Chapter Ten, The Science of Bridging the Gap: the Leader’s Dilemma, is a step forward from chapter eight. Once knowledge workers are able to create a disruptive knowledge that promotes innovation and prepare the organization to deal with it, the next step is to be able to bridge that gap. As this chapter shows, such a task invariably generates a leader’s dilemma. This is because once strategy simulations are successfully done, the experience of introducing a new knowledge gap becomes much simpler for the organization, easier to be re-created by groups and subgroups within the organization through brainstorms, as means to innovation or generation of new ideas. The science of bridging the knowledge gap becomes, therefore, more intensified.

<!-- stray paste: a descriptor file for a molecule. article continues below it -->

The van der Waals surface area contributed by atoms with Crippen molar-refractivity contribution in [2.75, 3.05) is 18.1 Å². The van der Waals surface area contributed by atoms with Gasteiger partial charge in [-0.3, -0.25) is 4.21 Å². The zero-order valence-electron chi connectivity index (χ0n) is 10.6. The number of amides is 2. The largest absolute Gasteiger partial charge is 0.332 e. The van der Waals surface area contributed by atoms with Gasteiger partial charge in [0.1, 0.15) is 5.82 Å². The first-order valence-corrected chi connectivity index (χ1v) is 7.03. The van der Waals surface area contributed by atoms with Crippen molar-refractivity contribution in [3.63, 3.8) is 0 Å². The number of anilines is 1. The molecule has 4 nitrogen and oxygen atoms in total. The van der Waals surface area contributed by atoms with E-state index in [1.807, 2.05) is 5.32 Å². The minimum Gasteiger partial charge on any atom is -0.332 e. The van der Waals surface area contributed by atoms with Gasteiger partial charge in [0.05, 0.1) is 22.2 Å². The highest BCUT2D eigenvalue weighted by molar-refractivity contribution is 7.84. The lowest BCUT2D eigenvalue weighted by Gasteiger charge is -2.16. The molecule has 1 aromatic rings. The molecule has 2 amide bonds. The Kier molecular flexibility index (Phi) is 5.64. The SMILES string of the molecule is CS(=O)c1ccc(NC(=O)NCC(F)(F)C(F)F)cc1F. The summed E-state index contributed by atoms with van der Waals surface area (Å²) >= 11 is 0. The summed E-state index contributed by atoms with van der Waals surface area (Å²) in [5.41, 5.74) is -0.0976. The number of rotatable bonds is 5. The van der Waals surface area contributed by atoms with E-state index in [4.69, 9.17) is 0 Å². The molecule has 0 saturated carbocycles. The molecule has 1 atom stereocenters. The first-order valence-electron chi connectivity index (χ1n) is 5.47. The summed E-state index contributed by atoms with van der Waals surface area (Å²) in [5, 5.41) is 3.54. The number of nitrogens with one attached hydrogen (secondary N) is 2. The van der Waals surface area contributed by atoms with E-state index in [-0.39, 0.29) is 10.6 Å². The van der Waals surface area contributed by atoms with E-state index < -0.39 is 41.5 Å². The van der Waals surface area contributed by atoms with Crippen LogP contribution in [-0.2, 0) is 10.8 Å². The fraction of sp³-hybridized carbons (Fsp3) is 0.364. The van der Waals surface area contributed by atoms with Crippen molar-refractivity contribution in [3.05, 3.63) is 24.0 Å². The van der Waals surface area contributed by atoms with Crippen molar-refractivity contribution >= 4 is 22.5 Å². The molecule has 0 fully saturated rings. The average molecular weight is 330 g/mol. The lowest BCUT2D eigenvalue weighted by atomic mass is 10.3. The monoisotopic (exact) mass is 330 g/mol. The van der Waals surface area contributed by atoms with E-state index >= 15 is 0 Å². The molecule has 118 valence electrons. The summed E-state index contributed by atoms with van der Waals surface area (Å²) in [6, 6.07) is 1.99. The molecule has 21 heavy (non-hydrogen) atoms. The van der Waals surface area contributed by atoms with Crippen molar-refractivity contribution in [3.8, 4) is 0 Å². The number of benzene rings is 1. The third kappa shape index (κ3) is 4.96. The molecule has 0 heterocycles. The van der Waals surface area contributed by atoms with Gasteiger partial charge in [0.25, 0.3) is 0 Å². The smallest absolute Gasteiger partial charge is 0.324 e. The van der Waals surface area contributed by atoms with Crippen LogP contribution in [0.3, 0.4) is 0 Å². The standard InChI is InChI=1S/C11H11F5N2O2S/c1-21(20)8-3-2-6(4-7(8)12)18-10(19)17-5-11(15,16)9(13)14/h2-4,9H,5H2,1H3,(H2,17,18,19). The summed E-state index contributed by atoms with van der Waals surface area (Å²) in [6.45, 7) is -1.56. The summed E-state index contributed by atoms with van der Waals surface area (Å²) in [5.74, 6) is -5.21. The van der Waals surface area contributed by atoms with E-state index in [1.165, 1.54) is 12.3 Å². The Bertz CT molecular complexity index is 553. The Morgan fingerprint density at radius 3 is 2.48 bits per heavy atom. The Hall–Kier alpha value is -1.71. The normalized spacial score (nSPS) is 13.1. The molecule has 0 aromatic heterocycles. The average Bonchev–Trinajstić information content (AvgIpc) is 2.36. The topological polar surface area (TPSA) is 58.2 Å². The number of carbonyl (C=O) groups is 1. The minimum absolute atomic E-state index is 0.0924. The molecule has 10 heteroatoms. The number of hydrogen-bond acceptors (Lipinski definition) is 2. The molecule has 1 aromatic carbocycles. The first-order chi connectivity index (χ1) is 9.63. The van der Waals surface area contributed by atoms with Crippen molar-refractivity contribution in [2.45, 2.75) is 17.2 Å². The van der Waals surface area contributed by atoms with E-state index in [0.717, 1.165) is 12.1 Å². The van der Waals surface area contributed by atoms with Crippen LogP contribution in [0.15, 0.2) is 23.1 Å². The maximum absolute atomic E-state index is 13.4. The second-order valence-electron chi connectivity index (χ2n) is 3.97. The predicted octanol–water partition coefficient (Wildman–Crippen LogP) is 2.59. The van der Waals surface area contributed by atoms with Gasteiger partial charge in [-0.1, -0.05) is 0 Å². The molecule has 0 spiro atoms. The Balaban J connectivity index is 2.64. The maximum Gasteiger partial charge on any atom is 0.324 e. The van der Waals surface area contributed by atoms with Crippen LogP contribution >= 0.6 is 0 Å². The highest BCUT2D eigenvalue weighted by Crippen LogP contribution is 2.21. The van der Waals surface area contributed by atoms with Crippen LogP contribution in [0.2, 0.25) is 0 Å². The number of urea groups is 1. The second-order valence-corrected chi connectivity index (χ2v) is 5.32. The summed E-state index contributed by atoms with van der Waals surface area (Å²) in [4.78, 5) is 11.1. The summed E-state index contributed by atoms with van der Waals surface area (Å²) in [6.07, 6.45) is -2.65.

Such strategy simulations, at the realm of KM, should be seen as the business equivalent of practice sessions for sports teams or rehearsals for music, dance or drama companies. They are not necessary when people are doing the same work year in, year out. However, assuming knowledge workers did their job well and the organization becomes more comfortable with disruptive knowledge, we then move into a world in which organizational change is common, radical and integrated with very high levels of performance. At this point, KM tools are likely to become very critical, as the organization enters a level or instinctive knowledge generation, not so much structured as it was at first. The phenomenon is very similar to creative writing, and knowledge workers must be prepared to handle it, otherwise, the risk for chaos is great!